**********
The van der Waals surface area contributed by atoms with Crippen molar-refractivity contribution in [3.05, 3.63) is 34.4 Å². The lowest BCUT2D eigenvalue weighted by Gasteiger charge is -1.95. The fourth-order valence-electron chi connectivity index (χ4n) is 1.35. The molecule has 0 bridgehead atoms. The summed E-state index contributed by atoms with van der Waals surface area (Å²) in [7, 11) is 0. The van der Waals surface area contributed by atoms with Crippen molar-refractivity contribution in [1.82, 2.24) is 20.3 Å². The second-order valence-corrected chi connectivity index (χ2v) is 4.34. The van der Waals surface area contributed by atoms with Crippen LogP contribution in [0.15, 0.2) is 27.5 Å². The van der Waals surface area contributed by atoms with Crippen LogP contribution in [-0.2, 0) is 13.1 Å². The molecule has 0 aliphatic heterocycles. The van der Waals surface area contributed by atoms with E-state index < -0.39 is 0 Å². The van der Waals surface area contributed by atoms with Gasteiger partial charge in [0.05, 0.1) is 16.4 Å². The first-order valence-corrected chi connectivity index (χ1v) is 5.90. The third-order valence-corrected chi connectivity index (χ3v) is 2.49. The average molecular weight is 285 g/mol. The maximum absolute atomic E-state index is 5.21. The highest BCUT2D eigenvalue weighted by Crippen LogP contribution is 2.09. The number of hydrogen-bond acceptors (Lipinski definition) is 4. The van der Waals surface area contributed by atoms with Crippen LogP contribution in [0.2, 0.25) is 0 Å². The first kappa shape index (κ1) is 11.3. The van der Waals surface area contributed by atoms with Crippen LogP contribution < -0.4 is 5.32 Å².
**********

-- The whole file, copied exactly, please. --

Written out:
The van der Waals surface area contributed by atoms with Crippen molar-refractivity contribution in [3.05, 3.63) is 34.4 Å². The lowest BCUT2D eigenvalue weighted by Gasteiger charge is -1.95. The fourth-order valence-electron chi connectivity index (χ4n) is 1.35. The molecule has 0 bridgehead atoms. The summed E-state index contributed by atoms with van der Waals surface area (Å²) in [7, 11) is 0. The van der Waals surface area contributed by atoms with Crippen molar-refractivity contribution in [1.82, 2.24) is 20.3 Å². The second-order valence-corrected chi connectivity index (χ2v) is 4.34. The van der Waals surface area contributed by atoms with Crippen LogP contribution in [0.15, 0.2) is 27.5 Å². The van der Waals surface area contributed by atoms with Crippen LogP contribution in [-0.2, 0) is 13.1 Å². The molecule has 0 aliphatic heterocycles. The van der Waals surface area contributed by atoms with E-state index < -0.39 is 0 Å². The van der Waals surface area contributed by atoms with Gasteiger partial charge in [0.05, 0.1) is 16.4 Å². The first-order valence-corrected chi connectivity index (χ1v) is 5.90. The third-order valence-corrected chi connectivity index (χ3v) is 2.49. The average molecular weight is 285 g/mol. The maximum absolute atomic E-state index is 5.21. The highest BCUT2D eigenvalue weighted by Crippen LogP contribution is 2.09. The number of hydrogen-bond acceptors (Lipinski definition) is 4. The van der Waals surface area contributed by atoms with Crippen LogP contribution in [0.2, 0.25) is 0 Å². The first kappa shape index (κ1) is 11.3. The van der Waals surface area contributed by atoms with Crippen LogP contribution < -0.4 is 5.32 Å².